Vornoff angrily gets up from his chair and walks over to a door at stage left. He opens it.  Outside is a young man, a neo-hippie ACTIVIST holding a clipboard.
VORNOFF: What do you want? You are not welcome here!

ACTIVIST: Hi! My name is Kevin, and I'm collecting signatures on behalf of "Hug the Wetlands," a charitable organization devoted to preserving our nation's precious swamps.

VORNOFF: Go away! You cannot stay here!

ACTIVIST: Sir, I'm sure as a person who makes his home in the marsh, you're well aware of the value of...

VORNOFF: Okay, that does it. (calling) DARRYL! Get out here! We've got company!
There is no answer.
VORNOFF: Darryl? Where are you? Where is that octopus? What's the point of having a killer octopus if he's not there to kill trespassers?

ACTIVIST: A killer octopus, huh? That's pretty scary. But not as scary as what could happen to this fragile ecosystem if something isn't done to protect it.

VORNOFF: (calling desperately) Darryl!
A giant octopus tentacle is extended onto the stage, indicating that there's supposed to be a whole octopus just out of view.
DARRYL: (offstage) Um, I'm a little busy. I'm making that marzipan you said you wanted. I can't be in two places at once.

VORNOFF: Never mind. I'll get rid of him myself.
The tentacle retracts. Vornoff tries to do his classic "hypnotism" bit by staring intensely at Kevin and wiggling his fingers in front of his face. It doesn't work.
ACTIVIST: Look, sir, if you'd like me to come back later...

VORNOFF: (angrily grabs the clipboard) Give me that! (signs his name) There! Now go away!
Vornoff slams the door in the activist's face. There is a pause. Then another knock on the door. Vornoff opens it, and the activist is still standing there.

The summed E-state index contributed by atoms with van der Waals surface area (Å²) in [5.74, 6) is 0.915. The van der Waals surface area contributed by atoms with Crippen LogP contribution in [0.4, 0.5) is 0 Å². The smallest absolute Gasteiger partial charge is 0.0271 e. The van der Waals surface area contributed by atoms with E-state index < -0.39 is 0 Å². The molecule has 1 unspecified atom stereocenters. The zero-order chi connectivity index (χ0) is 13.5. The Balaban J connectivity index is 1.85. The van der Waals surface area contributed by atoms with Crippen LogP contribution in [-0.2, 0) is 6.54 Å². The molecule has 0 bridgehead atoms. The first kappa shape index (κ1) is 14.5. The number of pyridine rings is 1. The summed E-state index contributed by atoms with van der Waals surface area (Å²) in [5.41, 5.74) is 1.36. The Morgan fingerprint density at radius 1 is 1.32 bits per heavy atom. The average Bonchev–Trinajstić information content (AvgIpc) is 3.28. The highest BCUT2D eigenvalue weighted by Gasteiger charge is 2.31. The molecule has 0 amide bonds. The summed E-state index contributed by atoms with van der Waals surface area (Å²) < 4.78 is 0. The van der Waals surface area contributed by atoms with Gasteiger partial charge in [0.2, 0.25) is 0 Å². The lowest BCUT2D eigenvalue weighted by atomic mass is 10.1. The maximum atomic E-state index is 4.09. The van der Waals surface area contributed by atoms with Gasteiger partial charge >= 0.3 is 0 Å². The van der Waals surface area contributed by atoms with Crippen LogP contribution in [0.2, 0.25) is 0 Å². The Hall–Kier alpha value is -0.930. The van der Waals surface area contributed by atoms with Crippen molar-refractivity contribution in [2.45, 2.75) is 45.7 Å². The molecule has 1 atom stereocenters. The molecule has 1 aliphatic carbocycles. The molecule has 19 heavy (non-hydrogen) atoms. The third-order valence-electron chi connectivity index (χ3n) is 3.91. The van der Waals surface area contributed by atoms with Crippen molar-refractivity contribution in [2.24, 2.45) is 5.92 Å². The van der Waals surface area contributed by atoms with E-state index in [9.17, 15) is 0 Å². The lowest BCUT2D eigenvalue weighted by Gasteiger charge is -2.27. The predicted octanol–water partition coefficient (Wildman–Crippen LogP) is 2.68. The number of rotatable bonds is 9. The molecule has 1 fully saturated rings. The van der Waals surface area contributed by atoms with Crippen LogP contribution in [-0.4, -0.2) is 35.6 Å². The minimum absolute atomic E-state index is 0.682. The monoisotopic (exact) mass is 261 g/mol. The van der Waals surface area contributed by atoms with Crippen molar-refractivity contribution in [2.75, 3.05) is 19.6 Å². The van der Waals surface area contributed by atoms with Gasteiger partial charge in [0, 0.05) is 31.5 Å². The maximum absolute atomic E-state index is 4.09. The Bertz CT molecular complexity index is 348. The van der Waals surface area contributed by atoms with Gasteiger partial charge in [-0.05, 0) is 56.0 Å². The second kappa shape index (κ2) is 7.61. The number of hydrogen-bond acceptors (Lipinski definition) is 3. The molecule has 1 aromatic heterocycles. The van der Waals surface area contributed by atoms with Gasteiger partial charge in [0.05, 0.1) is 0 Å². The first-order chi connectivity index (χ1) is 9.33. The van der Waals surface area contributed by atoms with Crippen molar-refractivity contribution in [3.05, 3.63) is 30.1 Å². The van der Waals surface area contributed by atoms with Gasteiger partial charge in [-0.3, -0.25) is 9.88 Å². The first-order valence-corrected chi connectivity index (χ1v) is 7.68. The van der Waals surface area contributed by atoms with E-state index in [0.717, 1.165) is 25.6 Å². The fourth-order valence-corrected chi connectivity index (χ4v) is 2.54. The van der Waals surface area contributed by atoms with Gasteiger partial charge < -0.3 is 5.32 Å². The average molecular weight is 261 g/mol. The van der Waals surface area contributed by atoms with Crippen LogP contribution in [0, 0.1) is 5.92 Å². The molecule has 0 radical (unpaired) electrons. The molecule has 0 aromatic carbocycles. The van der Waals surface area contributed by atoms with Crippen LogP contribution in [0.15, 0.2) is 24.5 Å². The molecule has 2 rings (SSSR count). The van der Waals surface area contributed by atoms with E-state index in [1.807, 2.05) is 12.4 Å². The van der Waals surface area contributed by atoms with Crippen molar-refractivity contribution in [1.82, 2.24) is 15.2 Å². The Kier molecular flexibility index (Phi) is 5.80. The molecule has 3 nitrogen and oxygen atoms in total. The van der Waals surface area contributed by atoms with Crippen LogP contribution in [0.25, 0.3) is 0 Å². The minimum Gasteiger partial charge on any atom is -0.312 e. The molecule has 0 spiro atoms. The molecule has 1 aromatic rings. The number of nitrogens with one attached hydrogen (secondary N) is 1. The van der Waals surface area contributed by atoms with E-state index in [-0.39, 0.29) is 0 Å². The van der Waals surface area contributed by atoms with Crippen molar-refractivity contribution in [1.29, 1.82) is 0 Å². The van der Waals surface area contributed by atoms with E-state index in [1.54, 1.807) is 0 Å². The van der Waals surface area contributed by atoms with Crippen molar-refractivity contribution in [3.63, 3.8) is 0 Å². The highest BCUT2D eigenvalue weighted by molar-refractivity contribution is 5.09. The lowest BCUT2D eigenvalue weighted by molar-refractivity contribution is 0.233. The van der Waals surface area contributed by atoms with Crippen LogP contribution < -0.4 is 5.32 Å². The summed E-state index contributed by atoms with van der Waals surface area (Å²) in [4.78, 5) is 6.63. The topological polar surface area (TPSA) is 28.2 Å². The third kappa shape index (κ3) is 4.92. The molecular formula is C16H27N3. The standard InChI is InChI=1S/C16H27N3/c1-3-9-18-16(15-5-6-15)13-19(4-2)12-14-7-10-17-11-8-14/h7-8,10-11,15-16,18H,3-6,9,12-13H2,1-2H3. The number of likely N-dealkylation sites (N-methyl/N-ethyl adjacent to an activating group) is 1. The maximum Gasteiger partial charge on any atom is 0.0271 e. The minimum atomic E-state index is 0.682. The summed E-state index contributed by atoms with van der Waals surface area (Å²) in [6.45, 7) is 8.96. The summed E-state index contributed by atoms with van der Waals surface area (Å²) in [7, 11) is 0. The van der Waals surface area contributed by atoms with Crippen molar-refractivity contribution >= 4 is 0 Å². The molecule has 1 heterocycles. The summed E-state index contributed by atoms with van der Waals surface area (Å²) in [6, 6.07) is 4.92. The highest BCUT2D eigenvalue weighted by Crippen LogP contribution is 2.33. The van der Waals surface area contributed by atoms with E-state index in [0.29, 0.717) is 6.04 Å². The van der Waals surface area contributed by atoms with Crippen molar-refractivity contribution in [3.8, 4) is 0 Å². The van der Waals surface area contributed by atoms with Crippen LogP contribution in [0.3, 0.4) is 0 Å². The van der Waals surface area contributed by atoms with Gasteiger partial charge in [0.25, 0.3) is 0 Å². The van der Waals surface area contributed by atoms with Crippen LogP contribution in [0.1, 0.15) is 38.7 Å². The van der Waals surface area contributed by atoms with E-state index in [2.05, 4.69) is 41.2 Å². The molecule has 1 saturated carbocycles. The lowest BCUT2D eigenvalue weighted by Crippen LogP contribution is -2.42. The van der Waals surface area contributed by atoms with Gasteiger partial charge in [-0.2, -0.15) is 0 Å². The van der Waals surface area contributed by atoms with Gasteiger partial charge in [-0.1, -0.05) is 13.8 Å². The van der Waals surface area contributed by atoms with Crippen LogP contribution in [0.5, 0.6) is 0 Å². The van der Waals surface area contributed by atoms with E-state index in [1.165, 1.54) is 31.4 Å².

ACTIVIST: Care to take one of our "Honk if You Love Preserving Our Nation's Precious Wetlands" bumper stickers?

Vornoff again slams the door and sullenly returns to his armchair.
VORNOFF: What's happened to me, Lobo? I used to be so evil, and now I'm getting mushy and soft in my old age.

LOBO: No, Doctor. Is not true.

VORNOFF: I'm afraid it is, my freakish friend. The old Dr. Vornoff would have captured that young man and used him in a fiendish experiment that would have inevitably ended with his grisly and pointless death.

LOBO: Doctor still plenty evil for Lobo.

VORNOFF: Oh, you're just saying that!
Darryl's tentacle reaches back in.
DARRYL: (offstage) No, it's true.  You're the most evil person I know, and I once worked with Zsa Zsa Gabor!

VORNOFF: (impressed) Zsa Zsa? Really?

DARRYL: Really. Heck, you've got a woman chained up in your lab right now! Remember, the lady reporter?
We hear a woman's scream from offstage.
VORNOFF: Hey! I'd forgotten about her!

DARRYL: And let's not forget those poor bastards you fed to me last week.

LOBO: Even Lobo scared of Doctor! You one bad mutha...

DARRYL: Shut your mouth!

LOBO: Lobo just talkin' bout Vornoff!
Wocka chicka music fades in.
DARRYL: Who's the bad Hungarian dude who's vile, lecherous, and lewd?

LOBO: Vornoff!

DARRYL: Can you dig it? Who's the man who takes no lip and tortures Lobo with a whip?

LOBO: Vornoff!

DARRYL: Right on!
Wocka chicka music ends.
VORNOFF: Aw, you guys are the best.
Lobo and Vornoff embrace. Vornoff then wraps the octopus tentacle around both of them. Lobo, Vornoff, and the octopus maintain their group hug as they shuffle off the stage, singing.
ALL: It's a long way to Tipperary!
     It's a long way to go!
     It's a long way to Tipperary to the sweetest girl I know!
Note: Lobo sings this as "Is long way Tip-ary / Is long way go." 
After they have exited and the stage is empty, the front door opens and Kevin the activist sticks his head back in.
ACTIVIST: (sings) They're gonna make it after all!

VORNOFF: (offstage) I told you to go away.
From offstage, Vornoff tosses a fishing boot at Kevin's head.
Lights dim.  Curtain falls.